(Updated at 9:10 a.m. on 8/10/2022) The redevelopment of the former Fannie Mae campus in Reston is set to begin after the Fairfax County Board of Supervisors gave the project its blessing on Tuesday (Aug. 2).
The board voted 9-1 to approve the redevelopment with a roughly 220,000-square-foot reduction in the amount of previously approved office space and the addition of a total of 74 townhouses and eight two-by-two units. (Correction: This article initially said the project was approved unanimously. Sully District Supervisor Kathy Smith voted against approval.)
The approval comes despite county staff recommending that the project be denied because a portion of American Dream Way will be gated off to the pubic — a move intended to secure the former Fannie Mae building at the request of prospective tenants.
Developer Wheelock Capital and representative McGuireWoods touted the project for protecting and preserving sensitive environmental areas on the project, maintaining public access to the ponds, and a number of other issues that were addressed due to community concerns.
“We’ve respected and frankly enhanced the environmental area on this property,” said Scott Adams, the applicant’s representative. Adams said that the reduction in office space removes associated environmental impacts from development and the developer plans to maximize open space and not disturb the floodplain and wetlands area.
The Fairfax County Planning Commission unanimously approved the project in late June after grappling with the gate issue.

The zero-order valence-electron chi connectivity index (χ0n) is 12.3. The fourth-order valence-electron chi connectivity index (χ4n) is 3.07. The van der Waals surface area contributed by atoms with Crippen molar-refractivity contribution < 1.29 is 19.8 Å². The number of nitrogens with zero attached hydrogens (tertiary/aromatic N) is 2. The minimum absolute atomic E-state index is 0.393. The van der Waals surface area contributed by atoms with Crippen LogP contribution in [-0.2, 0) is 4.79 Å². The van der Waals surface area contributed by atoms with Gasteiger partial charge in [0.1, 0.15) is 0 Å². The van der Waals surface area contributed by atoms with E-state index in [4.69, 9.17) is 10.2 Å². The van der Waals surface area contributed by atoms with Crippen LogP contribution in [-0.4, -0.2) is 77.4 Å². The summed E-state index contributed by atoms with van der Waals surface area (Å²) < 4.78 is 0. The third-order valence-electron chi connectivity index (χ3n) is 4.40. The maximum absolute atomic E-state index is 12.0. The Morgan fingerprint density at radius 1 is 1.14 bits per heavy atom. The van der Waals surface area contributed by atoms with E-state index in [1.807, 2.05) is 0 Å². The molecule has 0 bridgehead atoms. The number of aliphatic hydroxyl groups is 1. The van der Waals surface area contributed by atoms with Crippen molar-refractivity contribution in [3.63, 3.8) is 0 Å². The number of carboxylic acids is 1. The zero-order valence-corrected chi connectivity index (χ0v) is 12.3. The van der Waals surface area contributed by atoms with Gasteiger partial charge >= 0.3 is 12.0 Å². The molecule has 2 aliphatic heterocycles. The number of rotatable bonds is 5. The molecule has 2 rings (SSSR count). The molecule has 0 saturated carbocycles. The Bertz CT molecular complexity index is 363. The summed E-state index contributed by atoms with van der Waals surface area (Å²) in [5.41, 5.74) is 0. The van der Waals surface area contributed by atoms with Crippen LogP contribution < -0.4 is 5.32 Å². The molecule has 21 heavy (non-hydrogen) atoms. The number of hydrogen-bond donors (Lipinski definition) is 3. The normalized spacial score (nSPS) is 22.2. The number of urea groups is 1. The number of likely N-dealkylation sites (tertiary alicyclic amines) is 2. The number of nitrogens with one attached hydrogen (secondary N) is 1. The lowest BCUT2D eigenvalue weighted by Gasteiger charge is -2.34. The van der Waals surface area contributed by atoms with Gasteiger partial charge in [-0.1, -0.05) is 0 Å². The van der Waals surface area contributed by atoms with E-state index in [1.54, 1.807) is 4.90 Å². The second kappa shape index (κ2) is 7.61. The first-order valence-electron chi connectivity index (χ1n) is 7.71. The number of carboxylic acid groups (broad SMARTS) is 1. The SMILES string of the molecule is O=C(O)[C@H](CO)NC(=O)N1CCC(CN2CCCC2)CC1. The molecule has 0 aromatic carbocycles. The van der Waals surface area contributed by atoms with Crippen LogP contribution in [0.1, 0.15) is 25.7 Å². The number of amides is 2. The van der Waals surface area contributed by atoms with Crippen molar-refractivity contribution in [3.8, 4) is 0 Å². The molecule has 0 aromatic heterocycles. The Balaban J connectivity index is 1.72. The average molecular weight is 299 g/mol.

Hunter Mill District Supervisor Walter Alcorn said that the application came a long way from the initial proposal and that the development team was particularly response to the public’s concerns. Alcorn said that the issue of the gates was not a “basis for denial,” adding that a portion of the roadway is already gated off.
But others remain perturbed by the gates.
The North Shore Cluster Association Homeowners’ Association opposed the project, which they said encroaches on neighboring area.
The HOA’s president Michelle Silver questioned “why the planning commission went against the recommendation of its own staff.”
Board Chairman Jeff McKay said the issue of the gates alone, however concerning, was not enough to shut off the project.
“We’re now at a point that we’re down to one issue,” McKay said, adding that the project has “come a long way” and is “not perfect by any means.”
The development team hopes to sign a lease with a tenant that requires the security gates along a portion of the road way.
The redevelopment of the former Fannie Mae campus in Reston is still waiting to clear the docket of the Fairfax County Planning Commission.
At a meeting last night (Wednesday), lack of agreement on whether or not part of the nearly 9-acre townhouse project should have security gates led the group to defer a vote to June 22.
Instead of the two additional office buildings currently approved for the site at 11600 American Dream Way, the applicant is seeking the county’s permission to build up to 74 townhouses and eight two-over-two units. The existing 396,074-square-foot office building will remain on the site.
The deferral was hung up by a discussion on whether or not it was appropriate for the applicant to retain a gate along American Dream Way around the existing office building. This is the second deferral for the project, which was delayed by six weeks to work through a litany of issues.
Developer Wheelock Street Capital said discussions are underway with a prospective tenant that has a strong need for security gates around the road.
As a compromise, the county attempted to draft a proffer that would let the owner put in and take out gates, depending on the needs of future tenants.